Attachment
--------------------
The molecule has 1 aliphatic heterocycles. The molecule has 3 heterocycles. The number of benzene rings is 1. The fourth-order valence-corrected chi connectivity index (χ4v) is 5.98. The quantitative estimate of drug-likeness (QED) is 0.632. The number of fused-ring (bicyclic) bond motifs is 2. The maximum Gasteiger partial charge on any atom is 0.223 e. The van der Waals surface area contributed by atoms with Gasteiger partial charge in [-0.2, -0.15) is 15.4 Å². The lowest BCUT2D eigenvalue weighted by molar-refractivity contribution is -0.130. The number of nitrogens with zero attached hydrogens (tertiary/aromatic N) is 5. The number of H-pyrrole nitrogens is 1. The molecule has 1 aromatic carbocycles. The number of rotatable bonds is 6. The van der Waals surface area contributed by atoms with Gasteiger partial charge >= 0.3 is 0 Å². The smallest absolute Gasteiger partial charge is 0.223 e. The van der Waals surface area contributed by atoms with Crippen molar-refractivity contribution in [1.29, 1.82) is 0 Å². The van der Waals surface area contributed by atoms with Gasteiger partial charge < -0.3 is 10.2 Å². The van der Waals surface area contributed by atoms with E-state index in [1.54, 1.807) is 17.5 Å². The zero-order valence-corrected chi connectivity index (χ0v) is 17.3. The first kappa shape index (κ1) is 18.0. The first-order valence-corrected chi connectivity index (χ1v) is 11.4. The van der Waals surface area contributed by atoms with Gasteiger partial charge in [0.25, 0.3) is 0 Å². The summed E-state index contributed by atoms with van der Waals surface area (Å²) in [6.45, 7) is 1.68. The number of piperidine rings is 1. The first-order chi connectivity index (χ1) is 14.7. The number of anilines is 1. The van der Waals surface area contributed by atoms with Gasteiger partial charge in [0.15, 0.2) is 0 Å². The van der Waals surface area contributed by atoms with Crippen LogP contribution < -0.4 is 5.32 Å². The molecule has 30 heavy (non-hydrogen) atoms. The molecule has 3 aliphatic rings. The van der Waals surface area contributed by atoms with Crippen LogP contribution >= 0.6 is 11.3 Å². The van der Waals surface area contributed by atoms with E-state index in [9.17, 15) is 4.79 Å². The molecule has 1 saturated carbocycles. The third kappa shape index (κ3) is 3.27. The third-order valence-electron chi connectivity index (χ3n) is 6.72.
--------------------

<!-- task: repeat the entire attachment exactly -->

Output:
The molecule has 1 aliphatic heterocycles. The molecule has 3 heterocycles. The number of benzene rings is 1. The fourth-order valence-corrected chi connectivity index (χ4v) is 5.98. The quantitative estimate of drug-likeness (QED) is 0.632. The number of fused-ring (bicyclic) bond motifs is 2. The maximum Gasteiger partial charge on any atom is 0.223 e. The van der Waals surface area contributed by atoms with Gasteiger partial charge in [-0.2, -0.15) is 15.4 Å². The lowest BCUT2D eigenvalue weighted by molar-refractivity contribution is -0.130. The number of nitrogens with zero attached hydrogens (tertiary/aromatic N) is 5. The number of H-pyrrole nitrogens is 1. The molecule has 1 aromatic carbocycles. The number of rotatable bonds is 6. The van der Waals surface area contributed by atoms with Gasteiger partial charge >= 0.3 is 0 Å². The smallest absolute Gasteiger partial charge is 0.223 e. The van der Waals surface area contributed by atoms with Crippen molar-refractivity contribution in [1.29, 1.82) is 0 Å². The van der Waals surface area contributed by atoms with Gasteiger partial charge < -0.3 is 10.2 Å². The van der Waals surface area contributed by atoms with E-state index in [1.54, 1.807) is 17.5 Å². The zero-order valence-corrected chi connectivity index (χ0v) is 17.3. The first kappa shape index (κ1) is 18.0. The first-order valence-corrected chi connectivity index (χ1v) is 11.4. The van der Waals surface area contributed by atoms with Gasteiger partial charge in [0.25, 0.3) is 0 Å². The summed E-state index contributed by atoms with van der Waals surface area (Å²) in [6.45, 7) is 1.68. The number of piperidine rings is 1. The first-order chi connectivity index (χ1) is 14.7. The number of anilines is 1. The van der Waals surface area contributed by atoms with Gasteiger partial charge in [0.15, 0.2) is 0 Å². The van der Waals surface area contributed by atoms with Crippen LogP contribution < -0.4 is 5.32 Å². The molecule has 30 heavy (non-hydrogen) atoms. The molecule has 3 aliphatic rings. The van der Waals surface area contributed by atoms with Crippen LogP contribution >= 0.6 is 11.3 Å². The van der Waals surface area contributed by atoms with E-state index in [9.17, 15) is 4.79 Å². The molecule has 1 saturated carbocycles. The third kappa shape index (κ3) is 3.27. The third-order valence-electron chi connectivity index (χ3n) is 6.72.